Apple (NASDAQ:AAPL) has formally announced the end of its social music network, Ping, after adding closer social-networking integration to iTunes. Launched in 2010, Ping, which lets users post music tracks and albums to a feed that can be subscribed to by others, will officially close on September 30. Any playlists made within the network will be converted to iMixes, Apple’s publishable playlist format.
Earlier this year, Apple chief executive Tim Cook admitted that Ping had never really worked. “We tried Ping and the customer voted, and we said, this isn’t something I want to put a lot of energy into,” he said at the AllThingsD conference.
On Wednesday, the company announced that the latest version of iTunes 11 will have several new sharing options for Facebook (NASDAQ:FB) and Twitter, making it the focus of Apple’s social-music efforts. Ping stopped accepting new users the same day.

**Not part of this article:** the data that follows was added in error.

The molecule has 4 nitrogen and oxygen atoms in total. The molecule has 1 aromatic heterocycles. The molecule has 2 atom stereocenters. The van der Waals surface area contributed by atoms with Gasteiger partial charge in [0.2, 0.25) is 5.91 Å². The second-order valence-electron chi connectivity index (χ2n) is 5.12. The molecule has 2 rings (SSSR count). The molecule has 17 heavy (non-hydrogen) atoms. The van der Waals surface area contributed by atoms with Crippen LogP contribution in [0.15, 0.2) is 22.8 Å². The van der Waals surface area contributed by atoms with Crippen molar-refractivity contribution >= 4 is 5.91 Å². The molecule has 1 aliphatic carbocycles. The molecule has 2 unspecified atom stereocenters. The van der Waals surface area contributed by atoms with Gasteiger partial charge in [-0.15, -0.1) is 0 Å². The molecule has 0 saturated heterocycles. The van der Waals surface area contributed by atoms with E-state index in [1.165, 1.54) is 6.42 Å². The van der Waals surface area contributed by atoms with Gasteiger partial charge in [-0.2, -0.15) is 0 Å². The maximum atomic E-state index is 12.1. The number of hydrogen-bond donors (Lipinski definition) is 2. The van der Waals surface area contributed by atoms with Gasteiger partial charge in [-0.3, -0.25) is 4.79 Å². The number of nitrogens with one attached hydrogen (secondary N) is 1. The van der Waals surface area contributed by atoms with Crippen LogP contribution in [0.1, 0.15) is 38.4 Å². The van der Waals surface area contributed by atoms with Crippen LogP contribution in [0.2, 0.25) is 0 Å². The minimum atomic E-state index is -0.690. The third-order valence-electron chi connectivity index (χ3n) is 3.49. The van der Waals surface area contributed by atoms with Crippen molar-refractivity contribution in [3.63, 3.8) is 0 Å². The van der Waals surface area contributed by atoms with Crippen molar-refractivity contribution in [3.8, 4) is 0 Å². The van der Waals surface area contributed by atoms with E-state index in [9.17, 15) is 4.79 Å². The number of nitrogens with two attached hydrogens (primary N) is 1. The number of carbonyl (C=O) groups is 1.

Apart from the new social factor, iTunes 11 also adds a cleaner interface and iCloud integration, letting users display music, movie, and television purchases made on any iOS device in the iTunes library anytime. It also added a mini music player with a search box.
The iTunes Store now has more than 26 million songs, 190,000 TV episodes and 45,000 films, Apple said. The content libraries of Amazon.com (NASDAQ:AMZN), Google (NASDAQ:GOOG), and Wal-Mart (NYSE:WMT) remain its biggest rivals.
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